And about spending your bonus, there's uncertainty as to how much your bonus will be. I like to come up with a percentage ahead of time, say 80/20. I'll save 80% of the bonus, and go blow the other 20% on whatever I feel like. Makes it easier for me to accept that the 80% is "off limits", rather than trying to save all of it.

    "Well that's even more than less than unhelpful." - Jack Sparrow

  • Hayek's picture

    I think that the first priority should be saving up six months worth of living expenses in case you lose your job. After that, the invest v. pay off loans decision should depend on the interest rate of your loans. If you're looking at 6%+ then yes, pay them off fast (though I still think it's a good idea to put some money in a retirement account). If you're looking at 3% or so, I think you can hold off on paying them aggressively and put more money towards investments.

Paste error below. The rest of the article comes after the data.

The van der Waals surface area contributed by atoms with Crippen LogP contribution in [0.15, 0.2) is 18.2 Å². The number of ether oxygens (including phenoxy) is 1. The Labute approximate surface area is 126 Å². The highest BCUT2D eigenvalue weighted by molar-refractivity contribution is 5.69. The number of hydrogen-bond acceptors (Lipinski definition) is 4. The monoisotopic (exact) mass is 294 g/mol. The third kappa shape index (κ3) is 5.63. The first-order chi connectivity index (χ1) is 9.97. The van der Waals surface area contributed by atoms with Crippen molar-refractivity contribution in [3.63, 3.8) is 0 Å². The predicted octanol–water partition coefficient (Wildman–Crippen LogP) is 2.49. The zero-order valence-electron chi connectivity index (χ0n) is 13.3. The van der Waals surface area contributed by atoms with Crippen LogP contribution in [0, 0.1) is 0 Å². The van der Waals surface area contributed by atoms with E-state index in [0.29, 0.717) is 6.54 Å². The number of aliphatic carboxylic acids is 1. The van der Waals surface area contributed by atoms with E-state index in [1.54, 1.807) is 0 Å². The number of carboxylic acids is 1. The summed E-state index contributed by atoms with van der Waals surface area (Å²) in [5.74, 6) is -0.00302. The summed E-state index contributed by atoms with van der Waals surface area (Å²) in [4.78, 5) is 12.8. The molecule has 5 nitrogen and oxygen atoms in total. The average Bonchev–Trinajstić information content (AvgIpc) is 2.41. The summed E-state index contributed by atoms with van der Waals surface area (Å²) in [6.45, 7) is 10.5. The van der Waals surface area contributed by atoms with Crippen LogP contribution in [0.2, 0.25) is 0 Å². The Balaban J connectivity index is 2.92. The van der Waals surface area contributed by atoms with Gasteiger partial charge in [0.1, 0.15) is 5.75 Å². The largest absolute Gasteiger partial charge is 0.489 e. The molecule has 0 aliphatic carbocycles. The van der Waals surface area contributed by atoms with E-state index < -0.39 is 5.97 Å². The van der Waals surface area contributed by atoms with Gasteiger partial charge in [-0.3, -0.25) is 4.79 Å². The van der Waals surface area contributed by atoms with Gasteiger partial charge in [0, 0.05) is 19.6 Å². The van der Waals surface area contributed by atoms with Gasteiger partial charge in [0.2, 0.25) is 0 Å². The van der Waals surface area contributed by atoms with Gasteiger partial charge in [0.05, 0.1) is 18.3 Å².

• SECfinance's picture

    Great post SanityCheck. I gave you 2 SBs because I thought my browser wasn't working so I found another post of yours - enjoy.

    MM IB -> Corporate Development

  • In reply to Hayek
    rufiolove's picture

    Hayek:
    I think that the first priority should be saving up six months worth of living expenses in case you lose your job. After that, the invest v. pay off loans decision should depend on the interest rate of your loans. If you're looking at 6%+ then yes, pay them off fast (though I still think it's a good idea to put some money in a retirement account). If you're looking at 3% or so, I think you can hold off on paying them aggressively and put more money towards investments.